The present Busrah is situated in an oasis of the Syro-Arabian desert, about 60 miles south of Damascus, and 40 east of the Jordan, in the southern part of the Hauran, of which it has formed the chief city since the days of Abulfeda. In the time of the Romans it was an important place, and was called by them Bostra (Gr. or Τὰ Βόστρα ). Cicero mentions it as having an independent chieftain (Ad Q. F. ii, 12). The city was beautified by Trajan, who made it the capital of the Roman province of Arabia, as is commemorated on its coins of a local era thence arising, and dating from A.D. 102 (Chronicles Pasch. p. 253, ed. Paris; p. 472, ed. Bonn; Eckhel, Doctr. Num. 3: 500). Under Alexander Severus it was made a "colony" (Damascins, Ap. Phot. Cod. p. 272). The Emper or Philip, who was a native of this city, conferred upon it the title of "' metropolis," it being at that time a large, populous, and well-fortified city (Amtm. Marc. 14:8). It lay 24 Roman miles north-east of Adraa (Edrei), and four days' journey south of Damascus (Eusebius, Onomast. s.v.; Hierocl. Notit.). Ptolemy (v, 17, 7; 8:20, 21) mentions it among the cities of Arabia Petrsea, with the surname of Legio ( Λεγίων ), in allusion to the " Legio III Cyrenaica," whose head-quarters were fixed here by Trajan; it is also one of that geographer's points of astronomical observation. Ecclesiastically, it was a place of considerable importance, being the seat first of a bishopric and afterward of an archbishopric, ruling over twenty dioceses (Ac'A Concil. Nic., Ephes., Chalcedon, etc.), and forming apparently the centre of Nestorian influence (Assemani's Biblioth. Orient. III, ii, 595, 730). (See Bostra).

    The site still contains extensive vestiges of its ancient importance, consisting of temples, theatres, and palaces, which have been described by Burckhardt (Syria, p. 326 sq.). It lies in the open plain, being the last inhabited place in the south-east extremity of the Hauran, and is now, including its ruins, the largest town in that district. It is of an oval shape, its greatest length being from east to west; its circumference is three quarters of an hour. Many parts of its ancient wall, especially on the west side, still remain, showing that it was constructed with stones of a moderate size strongly cemented together. The principal buildings in Bozrah were on the east side, and in a direction from thence toward the middle of the town. The south and south-east quarters are covered with ruins of private dwellings, the walls of many of which are still standing, but most of the roofs have fallen in. On the west side are numerous springs of fresh water. The castle of Bozrah is a most important post to protect the harvests of the Hauran against the hungry Bedouins, but it is much neglected by the pashas of Damascus. Of the vineyards for which Bozrah was celebrated, not a vestige remains. There is scarcely a tree in the neighborhood of the town; and the twelve or fifteen families who now inhabit it cultivate nothing but wheat, barley, horsebeans, and a little dhoura. (See Hauran).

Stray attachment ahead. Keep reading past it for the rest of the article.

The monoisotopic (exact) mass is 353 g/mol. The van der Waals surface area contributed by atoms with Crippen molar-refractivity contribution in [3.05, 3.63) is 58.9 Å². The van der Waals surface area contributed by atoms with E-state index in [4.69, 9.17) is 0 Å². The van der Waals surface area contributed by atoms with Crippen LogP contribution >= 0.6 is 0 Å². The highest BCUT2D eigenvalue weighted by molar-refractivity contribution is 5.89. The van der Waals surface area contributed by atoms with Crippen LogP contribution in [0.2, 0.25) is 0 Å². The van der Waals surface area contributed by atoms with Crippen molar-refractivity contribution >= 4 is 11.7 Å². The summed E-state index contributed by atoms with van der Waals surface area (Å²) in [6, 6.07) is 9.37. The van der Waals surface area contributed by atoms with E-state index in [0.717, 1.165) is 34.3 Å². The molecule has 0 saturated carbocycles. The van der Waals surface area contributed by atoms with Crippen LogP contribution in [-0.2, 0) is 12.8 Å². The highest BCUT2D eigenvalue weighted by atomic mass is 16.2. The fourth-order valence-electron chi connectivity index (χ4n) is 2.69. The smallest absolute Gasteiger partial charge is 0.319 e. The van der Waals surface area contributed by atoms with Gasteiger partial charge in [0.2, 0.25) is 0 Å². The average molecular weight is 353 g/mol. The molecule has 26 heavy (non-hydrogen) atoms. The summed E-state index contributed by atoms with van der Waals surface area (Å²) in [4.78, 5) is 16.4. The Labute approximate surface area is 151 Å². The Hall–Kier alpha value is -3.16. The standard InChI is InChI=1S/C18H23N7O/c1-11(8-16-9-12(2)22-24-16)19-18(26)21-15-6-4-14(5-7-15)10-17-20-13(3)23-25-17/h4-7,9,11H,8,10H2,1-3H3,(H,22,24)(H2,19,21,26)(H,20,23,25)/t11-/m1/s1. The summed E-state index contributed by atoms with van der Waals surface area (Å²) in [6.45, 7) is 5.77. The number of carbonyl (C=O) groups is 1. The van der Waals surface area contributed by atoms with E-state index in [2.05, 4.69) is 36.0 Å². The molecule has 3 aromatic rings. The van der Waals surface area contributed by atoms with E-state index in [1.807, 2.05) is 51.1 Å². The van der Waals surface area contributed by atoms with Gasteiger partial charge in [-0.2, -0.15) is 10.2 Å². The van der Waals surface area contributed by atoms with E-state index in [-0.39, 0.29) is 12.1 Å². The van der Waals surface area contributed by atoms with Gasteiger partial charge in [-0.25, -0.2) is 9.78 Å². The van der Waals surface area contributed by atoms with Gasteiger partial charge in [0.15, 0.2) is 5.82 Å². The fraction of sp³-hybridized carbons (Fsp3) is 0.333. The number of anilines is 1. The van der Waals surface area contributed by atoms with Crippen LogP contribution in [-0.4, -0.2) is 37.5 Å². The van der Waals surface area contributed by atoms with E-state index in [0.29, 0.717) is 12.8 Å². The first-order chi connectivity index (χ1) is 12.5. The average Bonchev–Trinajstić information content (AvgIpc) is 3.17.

International Standard Bible Encyclopedia [11]

    boz´ra ( בּצרה , bocrāh , "sheepfold"; Βοσόῤῥηα , Bosórrha , Βοσόρ , Bosór ):

    (1) The capital of Edom, a city of great antiquity ( Genesis 36:33;  1 Chronicles 1:44;  Isaiah 34:6;  Isaiah 63:1;  Jeremiah 49:13;  Amos 1:12 ). It may be identical with Buṣeirah , which lies about 7 miles Southwest of Ṭufı̄leh , on the main road to Petra.

    (2) A city in Moab mentioned in  Jeremiah 48:24 . It is probably identical with Bezer , the city of refuge. It may be represented today by Ḳusūr Bashair , which towers lie some 15 miles Southeast of Dibon. In this case Beth-gamul would be identical with Jemail , 8 miles East of Dibon, and Beth-meon with Ma‛in , Southwest of Medebah.